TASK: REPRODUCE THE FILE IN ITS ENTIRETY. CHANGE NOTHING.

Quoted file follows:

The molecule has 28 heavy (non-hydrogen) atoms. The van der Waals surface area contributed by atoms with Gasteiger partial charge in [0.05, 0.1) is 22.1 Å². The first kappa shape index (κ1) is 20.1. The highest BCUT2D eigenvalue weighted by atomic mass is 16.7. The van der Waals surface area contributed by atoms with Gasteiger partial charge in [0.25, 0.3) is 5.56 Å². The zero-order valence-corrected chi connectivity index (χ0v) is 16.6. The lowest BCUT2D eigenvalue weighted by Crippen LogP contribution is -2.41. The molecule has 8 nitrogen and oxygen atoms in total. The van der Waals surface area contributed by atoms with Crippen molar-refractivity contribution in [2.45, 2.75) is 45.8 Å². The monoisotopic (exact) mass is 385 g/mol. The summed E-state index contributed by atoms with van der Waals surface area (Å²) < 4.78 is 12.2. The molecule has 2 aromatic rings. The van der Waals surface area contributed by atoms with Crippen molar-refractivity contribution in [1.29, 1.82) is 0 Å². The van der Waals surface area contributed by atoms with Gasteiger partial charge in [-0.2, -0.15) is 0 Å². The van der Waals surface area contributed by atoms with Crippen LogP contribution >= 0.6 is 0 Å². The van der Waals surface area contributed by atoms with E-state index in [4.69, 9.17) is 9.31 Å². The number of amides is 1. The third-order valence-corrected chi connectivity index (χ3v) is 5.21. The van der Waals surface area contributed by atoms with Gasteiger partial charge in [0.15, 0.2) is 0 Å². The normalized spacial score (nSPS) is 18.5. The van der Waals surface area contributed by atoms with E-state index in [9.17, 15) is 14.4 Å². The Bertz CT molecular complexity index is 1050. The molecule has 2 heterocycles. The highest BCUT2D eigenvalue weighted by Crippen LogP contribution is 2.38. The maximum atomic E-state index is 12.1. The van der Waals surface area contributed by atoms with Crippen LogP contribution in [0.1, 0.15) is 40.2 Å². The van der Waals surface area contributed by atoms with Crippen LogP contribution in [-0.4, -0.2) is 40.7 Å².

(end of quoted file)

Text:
The molecule has 28 heavy (non-hydrogen) atoms. The van der Waals surface area contributed by atoms with Gasteiger partial charge in [0.05, 0.1) is 22.1 Å². The first kappa shape index (κ1) is 20.1. The highest BCUT2D eigenvalue weighted by atomic mass is 16.7. The van der Waals surface area contributed by atoms with Gasteiger partial charge in [0.25, 0.3) is 5.56 Å². The zero-order valence-corrected chi connectivity index (χ0v) is 16.6. The lowest BCUT2D eigenvalue weighted by Crippen LogP contribution is -2.41. The molecule has 8 nitrogen and oxygen atoms in total. The van der Waals surface area contributed by atoms with Crippen molar-refractivity contribution in [2.45, 2.75) is 45.8 Å². The monoisotopic (exact) mass is 385 g/mol. The summed E-state index contributed by atoms with van der Waals surface area (Å²) < 4.78 is 12.2. The molecule has 2 aromatic rings. The van der Waals surface area contributed by atoms with Crippen molar-refractivity contribution in [1.29, 1.82) is 0 Å². The van der Waals surface area contributed by atoms with Gasteiger partial charge in [-0.2, -0.15) is 0 Å². The van der Waals surface area contributed by atoms with Crippen LogP contribution >= 0.6 is 0 Å². The van der Waals surface area contributed by atoms with E-state index in [4.69, 9.17) is 9.31 Å². The number of amides is 1. The third-order valence-corrected chi connectivity index (χ3v) is 5.21. The van der Waals surface area contributed by atoms with Gasteiger partial charge in [0.15, 0.2) is 0 Å². The normalized spacial score (nSPS) is 18.5. The van der Waals surface area contributed by atoms with E-state index in [9.17, 15) is 14.4 Å². The Bertz CT molecular complexity index is 1050. The molecule has 2 heterocycles. The highest BCUT2D eigenvalue weighted by Crippen LogP contribution is 2.38. The maximum atomic E-state index is 12.1. The van der Waals surface area contributed by atoms with Crippen LogP contribution in [0.1, 0.15) is 40.2 Å². The van der Waals surface area contributed by atoms with Crippen LogP contribution in [-0.4, -0.2) is 40.7 Å².